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For example i have a file:

$ cat file

i am the first example.

i am the second line.

i do a question about a file.

and i need:

example, line, file

i intent with "awk" but the problem is that the words are in different space

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Your "second line" is not on the second line due to the empty lines, please give less ambiguous examples in the future. –  Adrian Frühwirth May 18 '13 at 10:15

5 Answers 5

up vote 10 down vote accepted

Try

$ awk 'NF>1{print $NF}' file
example.
line.
file.

To get the result in one line as in your example, try:

{
    sub(/\./, ",", $NF)
    str = str$NF
}
END { print str }

output:

$ awk -f script.awk file
example, line, file, 

Pure bash:

$ while read line; do [ -z "$line" ] && continue ;echo ${line##* }; done < file
example.
line.
file.
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+1, deleted my similar response. –  anubhava May 17 '13 at 20:09

You can do it easily with grep:

grep -oE '[^ ]+$' file

(-E use extended regex; -o output only the matched text instead of the full line)

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I like this one the best =] –  klysium Mar 17 at 17:46

You can do something like this in awk:

awk '{ print $NF }'
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1  
That would also print the empty lines –  Fredrik Pihl May 17 '13 at 20:06
    
thanks for your help =) –  camilo soto May 17 '13 at 20:10

there are many ways. as awk solutions shows, it's the clean solution

sed solution is to delete anything till the last space. So if there is no space at the end, it should work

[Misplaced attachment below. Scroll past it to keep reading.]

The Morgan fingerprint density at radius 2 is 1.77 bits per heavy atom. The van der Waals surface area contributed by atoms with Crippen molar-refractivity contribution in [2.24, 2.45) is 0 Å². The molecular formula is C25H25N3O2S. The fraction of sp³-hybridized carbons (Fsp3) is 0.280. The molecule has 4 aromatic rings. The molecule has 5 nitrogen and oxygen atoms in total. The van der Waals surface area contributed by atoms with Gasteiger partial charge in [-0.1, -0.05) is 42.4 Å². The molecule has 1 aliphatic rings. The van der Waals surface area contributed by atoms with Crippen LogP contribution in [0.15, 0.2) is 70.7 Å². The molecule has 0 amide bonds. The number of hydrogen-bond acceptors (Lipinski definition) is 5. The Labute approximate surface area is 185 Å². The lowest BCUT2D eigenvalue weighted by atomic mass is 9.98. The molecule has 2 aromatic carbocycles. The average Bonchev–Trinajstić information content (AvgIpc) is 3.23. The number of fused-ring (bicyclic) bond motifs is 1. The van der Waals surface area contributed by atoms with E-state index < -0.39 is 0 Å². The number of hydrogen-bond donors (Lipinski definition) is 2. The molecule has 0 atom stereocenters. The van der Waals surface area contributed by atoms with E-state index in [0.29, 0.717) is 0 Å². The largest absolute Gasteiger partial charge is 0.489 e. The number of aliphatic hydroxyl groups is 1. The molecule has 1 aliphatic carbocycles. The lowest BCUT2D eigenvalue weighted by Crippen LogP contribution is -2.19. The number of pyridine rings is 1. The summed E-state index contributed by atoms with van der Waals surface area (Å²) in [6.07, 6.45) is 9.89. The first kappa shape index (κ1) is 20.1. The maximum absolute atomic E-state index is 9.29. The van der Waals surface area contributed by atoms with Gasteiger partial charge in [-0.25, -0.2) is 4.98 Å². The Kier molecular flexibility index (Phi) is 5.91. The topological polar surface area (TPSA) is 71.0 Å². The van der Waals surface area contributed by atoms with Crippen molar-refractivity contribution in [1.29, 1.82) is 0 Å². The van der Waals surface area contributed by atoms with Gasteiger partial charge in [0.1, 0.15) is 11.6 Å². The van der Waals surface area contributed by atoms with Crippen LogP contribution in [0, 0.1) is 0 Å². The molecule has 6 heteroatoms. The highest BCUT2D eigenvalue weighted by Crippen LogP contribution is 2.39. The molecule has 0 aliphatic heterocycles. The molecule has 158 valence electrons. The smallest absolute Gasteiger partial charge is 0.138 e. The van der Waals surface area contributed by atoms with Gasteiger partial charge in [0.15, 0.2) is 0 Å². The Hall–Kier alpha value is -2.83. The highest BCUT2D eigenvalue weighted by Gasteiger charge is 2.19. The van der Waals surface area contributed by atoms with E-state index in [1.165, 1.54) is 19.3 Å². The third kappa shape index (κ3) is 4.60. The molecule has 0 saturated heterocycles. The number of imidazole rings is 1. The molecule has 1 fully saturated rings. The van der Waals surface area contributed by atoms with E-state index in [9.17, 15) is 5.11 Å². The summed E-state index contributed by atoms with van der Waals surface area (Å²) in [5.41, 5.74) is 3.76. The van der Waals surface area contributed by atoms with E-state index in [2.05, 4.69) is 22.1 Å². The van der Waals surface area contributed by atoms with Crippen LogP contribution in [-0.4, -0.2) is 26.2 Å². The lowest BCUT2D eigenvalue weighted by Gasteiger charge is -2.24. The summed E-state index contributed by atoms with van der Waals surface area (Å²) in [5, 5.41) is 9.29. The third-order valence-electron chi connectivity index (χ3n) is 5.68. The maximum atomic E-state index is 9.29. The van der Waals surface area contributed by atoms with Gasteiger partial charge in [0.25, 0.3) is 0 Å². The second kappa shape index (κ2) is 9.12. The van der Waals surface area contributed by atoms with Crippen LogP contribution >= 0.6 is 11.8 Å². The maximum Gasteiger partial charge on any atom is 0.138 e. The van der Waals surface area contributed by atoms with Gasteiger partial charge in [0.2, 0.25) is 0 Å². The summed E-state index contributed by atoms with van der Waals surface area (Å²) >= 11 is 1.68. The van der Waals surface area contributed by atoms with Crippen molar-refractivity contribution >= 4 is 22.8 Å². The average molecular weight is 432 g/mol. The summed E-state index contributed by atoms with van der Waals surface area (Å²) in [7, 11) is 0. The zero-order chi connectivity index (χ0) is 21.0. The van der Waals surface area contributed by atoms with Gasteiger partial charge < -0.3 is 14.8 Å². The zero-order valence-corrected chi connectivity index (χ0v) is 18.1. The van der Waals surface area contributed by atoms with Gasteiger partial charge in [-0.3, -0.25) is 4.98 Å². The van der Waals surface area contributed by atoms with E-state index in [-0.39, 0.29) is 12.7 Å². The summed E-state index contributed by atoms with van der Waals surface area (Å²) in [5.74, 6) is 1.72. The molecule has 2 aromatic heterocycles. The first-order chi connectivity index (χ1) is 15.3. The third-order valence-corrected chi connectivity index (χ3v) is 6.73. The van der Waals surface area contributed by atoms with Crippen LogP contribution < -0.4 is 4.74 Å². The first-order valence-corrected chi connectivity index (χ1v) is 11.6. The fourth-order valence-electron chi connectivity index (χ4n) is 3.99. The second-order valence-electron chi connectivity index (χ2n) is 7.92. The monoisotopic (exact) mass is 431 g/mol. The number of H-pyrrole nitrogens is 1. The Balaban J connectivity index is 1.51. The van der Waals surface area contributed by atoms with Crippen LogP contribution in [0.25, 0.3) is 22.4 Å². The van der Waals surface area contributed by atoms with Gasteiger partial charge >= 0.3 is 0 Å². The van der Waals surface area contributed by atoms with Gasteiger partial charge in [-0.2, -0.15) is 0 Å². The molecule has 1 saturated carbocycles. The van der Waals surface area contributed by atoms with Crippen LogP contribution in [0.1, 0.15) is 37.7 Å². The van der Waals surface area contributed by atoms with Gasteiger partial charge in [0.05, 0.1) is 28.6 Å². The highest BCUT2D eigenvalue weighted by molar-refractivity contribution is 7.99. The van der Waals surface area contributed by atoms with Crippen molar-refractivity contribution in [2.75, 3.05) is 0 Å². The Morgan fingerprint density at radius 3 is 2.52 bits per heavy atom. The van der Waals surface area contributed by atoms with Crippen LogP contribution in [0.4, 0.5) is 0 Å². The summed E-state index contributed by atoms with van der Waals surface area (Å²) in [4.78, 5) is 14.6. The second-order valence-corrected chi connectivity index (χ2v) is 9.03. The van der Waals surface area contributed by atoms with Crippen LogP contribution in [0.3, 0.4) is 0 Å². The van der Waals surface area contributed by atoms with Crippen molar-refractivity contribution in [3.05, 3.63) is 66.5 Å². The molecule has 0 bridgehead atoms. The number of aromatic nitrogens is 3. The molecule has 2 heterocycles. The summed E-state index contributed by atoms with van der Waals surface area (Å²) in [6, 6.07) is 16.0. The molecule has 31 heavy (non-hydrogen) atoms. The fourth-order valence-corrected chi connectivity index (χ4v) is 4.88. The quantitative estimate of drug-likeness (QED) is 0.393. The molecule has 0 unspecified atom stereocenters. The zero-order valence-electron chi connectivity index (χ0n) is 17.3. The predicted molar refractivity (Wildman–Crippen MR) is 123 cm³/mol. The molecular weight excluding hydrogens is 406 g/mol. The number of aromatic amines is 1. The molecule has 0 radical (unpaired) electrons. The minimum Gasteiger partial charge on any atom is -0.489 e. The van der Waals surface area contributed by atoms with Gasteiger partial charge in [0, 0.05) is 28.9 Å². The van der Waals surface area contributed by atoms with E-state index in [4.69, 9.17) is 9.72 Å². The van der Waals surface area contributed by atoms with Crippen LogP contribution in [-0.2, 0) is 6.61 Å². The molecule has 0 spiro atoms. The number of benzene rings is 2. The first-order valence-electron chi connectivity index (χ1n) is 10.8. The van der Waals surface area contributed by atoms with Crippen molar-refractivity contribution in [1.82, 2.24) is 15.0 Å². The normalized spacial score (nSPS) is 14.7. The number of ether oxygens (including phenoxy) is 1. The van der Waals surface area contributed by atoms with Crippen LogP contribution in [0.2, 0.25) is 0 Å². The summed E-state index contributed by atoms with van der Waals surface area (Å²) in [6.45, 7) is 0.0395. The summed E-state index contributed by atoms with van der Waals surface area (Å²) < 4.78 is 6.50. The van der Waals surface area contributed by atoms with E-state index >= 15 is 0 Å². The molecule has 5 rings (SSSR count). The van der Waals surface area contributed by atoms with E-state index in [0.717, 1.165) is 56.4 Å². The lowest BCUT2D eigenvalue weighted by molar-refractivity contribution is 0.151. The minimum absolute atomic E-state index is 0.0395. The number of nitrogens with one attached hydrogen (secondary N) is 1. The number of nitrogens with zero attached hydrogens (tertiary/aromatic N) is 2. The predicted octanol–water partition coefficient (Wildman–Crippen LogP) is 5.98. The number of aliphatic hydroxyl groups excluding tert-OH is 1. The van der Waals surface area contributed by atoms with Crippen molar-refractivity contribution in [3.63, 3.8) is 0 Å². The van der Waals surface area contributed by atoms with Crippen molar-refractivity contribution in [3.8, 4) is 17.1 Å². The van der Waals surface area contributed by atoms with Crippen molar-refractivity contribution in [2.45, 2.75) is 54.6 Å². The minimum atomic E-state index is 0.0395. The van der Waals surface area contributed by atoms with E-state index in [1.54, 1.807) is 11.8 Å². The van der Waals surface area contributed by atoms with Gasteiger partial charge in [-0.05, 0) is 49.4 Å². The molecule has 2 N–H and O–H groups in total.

sed 's/.* //g' <file>

you can avoid sed also and go for a while loop.

while read line
do [ -z "$line" ] && continue ;
echo $line|rev|cut -f1 -d' '|rev
done < file

it reads a line, reveres it, cuts the first (i.e. last in the original) and restores back

the same can be done in a pure bash way

while read line
do [ -z "$line" ] && continue ;
echo ${line##* }
done < file

it is called parameter expansion

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see my bash for howto ignore empty lines... –  Fredrik Pihl May 17 '13 at 20:31
    
@FredrikPihl awesome :) I learned a new trick :D –  abasu May 17 '13 at 20:34

Another way of doing this in plain bash is making use of the rev command like this:

cat file | rev | cut -d" " -f1 | rev | tr -d "." | tr "\n" ","

Basically, you reverse the lines of the file, then split them with cut using space as the delimiter, take the first field that cut produces and then you reverse the token again, use tr -d to delete unwanted chars and tr again to replace newline chars with ,

Also, you can avoid the first cat by doing:

rev < file | cut -d" " -f1 | rev | tr -d "." | tr "\n" ","
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